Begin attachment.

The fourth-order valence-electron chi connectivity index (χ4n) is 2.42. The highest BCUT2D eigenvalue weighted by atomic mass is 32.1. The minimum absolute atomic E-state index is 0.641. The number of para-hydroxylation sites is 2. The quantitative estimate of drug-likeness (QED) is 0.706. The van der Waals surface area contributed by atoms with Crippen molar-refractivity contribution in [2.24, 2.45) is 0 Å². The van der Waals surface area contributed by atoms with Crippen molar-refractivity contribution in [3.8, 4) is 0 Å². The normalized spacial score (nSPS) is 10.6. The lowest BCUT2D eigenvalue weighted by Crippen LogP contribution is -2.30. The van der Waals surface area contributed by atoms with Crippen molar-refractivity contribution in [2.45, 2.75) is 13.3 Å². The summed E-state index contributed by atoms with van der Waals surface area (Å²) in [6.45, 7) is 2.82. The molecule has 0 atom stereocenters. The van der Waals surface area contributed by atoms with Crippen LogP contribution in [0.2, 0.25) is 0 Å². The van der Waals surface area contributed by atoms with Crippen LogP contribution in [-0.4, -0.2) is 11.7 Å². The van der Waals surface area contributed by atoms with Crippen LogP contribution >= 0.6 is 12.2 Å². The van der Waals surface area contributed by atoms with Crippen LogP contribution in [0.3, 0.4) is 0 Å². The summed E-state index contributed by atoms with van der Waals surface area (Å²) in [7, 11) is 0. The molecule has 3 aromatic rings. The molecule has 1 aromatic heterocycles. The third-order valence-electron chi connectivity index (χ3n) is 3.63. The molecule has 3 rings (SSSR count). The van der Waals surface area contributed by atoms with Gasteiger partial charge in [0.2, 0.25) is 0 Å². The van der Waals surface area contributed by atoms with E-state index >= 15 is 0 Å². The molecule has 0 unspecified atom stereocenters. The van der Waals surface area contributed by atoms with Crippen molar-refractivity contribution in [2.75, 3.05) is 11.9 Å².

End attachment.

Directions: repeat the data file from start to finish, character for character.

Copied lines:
The fourth-order valence-electron chi connectivity index (χ4n) is 2.42. The highest BCUT2D eigenvalue weighted by atomic mass is 32.1. The minimum absolute atomic E-state index is 0.641. The number of para-hydroxylation sites is 2. The quantitative estimate of drug-likeness (QED) is 0.706. The van der Waals surface area contributed by atoms with Crippen molar-refractivity contribution in [2.24, 2.45) is 0 Å². The van der Waals surface area contributed by atoms with Crippen molar-refractivity contribution in [3.8, 4) is 0 Å². The normalized spacial score (nSPS) is 10.6. The lowest BCUT2D eigenvalue weighted by Crippen LogP contribution is -2.30. The van der Waals surface area contributed by atoms with Crippen molar-refractivity contribution in [2.45, 2.75) is 13.3 Å². The summed E-state index contributed by atoms with van der Waals surface area (Å²) in [6.45, 7) is 2.82. The molecule has 0 atom stereocenters. The van der Waals surface area contributed by atoms with Crippen LogP contribution in [0.2, 0.25) is 0 Å². The van der Waals surface area contributed by atoms with Crippen LogP contribution in [-0.4, -0.2) is 11.7 Å². The van der Waals surface area contributed by atoms with Crippen LogP contribution >= 0.6 is 12.2 Å². The van der Waals surface area contributed by atoms with Crippen LogP contribution in [0.3, 0.4) is 0 Å². The summed E-state index contributed by atoms with van der Waals surface area (Å²) in [7, 11) is 0. The molecule has 3 aromatic rings. The molecule has 1 aromatic heterocycles. The third-order valence-electron chi connectivity index (χ3n) is 3.63. The molecule has 3 rings (SSSR count). The van der Waals surface area contributed by atoms with Gasteiger partial charge in [0.2, 0.25) is 0 Å². The van der Waals surface area contributed by atoms with E-state index >= 15 is 0 Å². The molecule has 0 unspecified atom stereocenters. The van der Waals surface area contributed by atoms with Crippen molar-refractivity contribution in [2.75, 3.05) is 11.9 Å².